The report, presented to Sweden’s EU- and Democracy Minister Birgitta Ohlsson of the Liberal Party (Folkpartiet) on Friday, suggests that Sweden lags behind other EU countries when it comes to preventing militant Islamism at a time when around 30 Swedish citizens have joined al-Qaida-style groups in Syria.
“We are far behind countries like Great Britain, Germany, the Netherlands and Denmark,” said Professor Magnus Ranstorp of Sweden’s National Defence College (Försvarshögskolan). He co-authored the government-commissioned report together with his colleague Peder Hyllengren.
Sweden is well equipped when it comes to prevention of left-wing and right-wing extremism, but lags behind when it comes to preventing militant Islamism, said Ranstorp.
Ranstorp’s and Hyllengren’s report, “Prevention of violent extremism in a third country” (“Förebyggande av våldsbejakande extremism i tredjeland”), is part of the government’s action plan against violent extremism. It focuses on so-called foreign fighters or jihadi travellers – young men who travel to conflict zones like Somalia, Pakistan and Syria to take part in armed struggles.
The aim of the study was to evaluate efforts in other EU countries to prevent citizens from becoming foreign fighters and to suggest which of those methods can be adopted in Sweden.
According to the Swedish Security Service (Säpo), there are currently at least 30 Swedish nationals fighting in Syria for groups similar to al-Qaida. Around 500 EU-citizens have travelled to Syria to join the fighting there.
The Swedish security services believe there is a heightened risk that those individuals will commit acts of terror when they return to Sweden.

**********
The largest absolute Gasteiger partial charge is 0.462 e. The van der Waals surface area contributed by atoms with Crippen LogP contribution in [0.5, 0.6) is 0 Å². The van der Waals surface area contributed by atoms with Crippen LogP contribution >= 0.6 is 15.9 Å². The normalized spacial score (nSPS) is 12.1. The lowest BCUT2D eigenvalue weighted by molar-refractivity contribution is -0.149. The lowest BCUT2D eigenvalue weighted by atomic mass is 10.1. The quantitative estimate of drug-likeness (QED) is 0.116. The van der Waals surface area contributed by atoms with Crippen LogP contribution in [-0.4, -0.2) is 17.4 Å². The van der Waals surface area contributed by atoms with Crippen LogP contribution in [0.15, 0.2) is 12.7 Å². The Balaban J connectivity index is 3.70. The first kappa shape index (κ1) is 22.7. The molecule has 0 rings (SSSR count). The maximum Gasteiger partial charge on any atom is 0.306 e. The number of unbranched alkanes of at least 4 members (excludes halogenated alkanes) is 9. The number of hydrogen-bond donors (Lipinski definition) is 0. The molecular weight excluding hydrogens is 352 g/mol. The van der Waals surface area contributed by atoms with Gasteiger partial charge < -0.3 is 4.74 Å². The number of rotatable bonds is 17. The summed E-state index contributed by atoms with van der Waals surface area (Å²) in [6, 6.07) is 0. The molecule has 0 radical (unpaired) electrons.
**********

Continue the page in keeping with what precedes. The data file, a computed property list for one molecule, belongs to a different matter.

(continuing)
In Germany, there is a programme for ex-jihadists, but Ranstorp said he does not believe there is a single person in Sweden who has defected from jihadism.
Ranstorp and Hyllengren interviewed 111 people for the study, including representatives of different authorities, the security services and researchers.
They found that field workers, particularly social workers, are equipped to work with preventing for example right-wing extremism, but they are not trained in preventing violent Islamism.
The authors recommend a national coordinator for terror prevention, stronger collaboration between schools, social services and the police and more efforts to establish confidence in authorities among Muslim associations. They also suggest criminalizing trips abroad where the aim is to engage in terror training.
According to Ranstorp this kind of work is more politically sensitive in Sweden than elsewhere.
“In other countries Islamist extremism is seen as another form of extremism among others,” said Ranstorp.
Birgitta Ohlsson said she will study the report but added that advances have already been made in this area.
“We have one of the most advanced action plans against violent extremism, but we do have to become better at coordinating the work,” said Ohlsson.
Another report on preventative work is due to be published soon.
Ohlsson did not reject a ban on “terror trips” but said that Sweden already has far-reaching legislation in this area compared to other EU member states.
“Preparing acts of terror is already a punishable offence,” she said and added that is important not to tamper with the rule of law.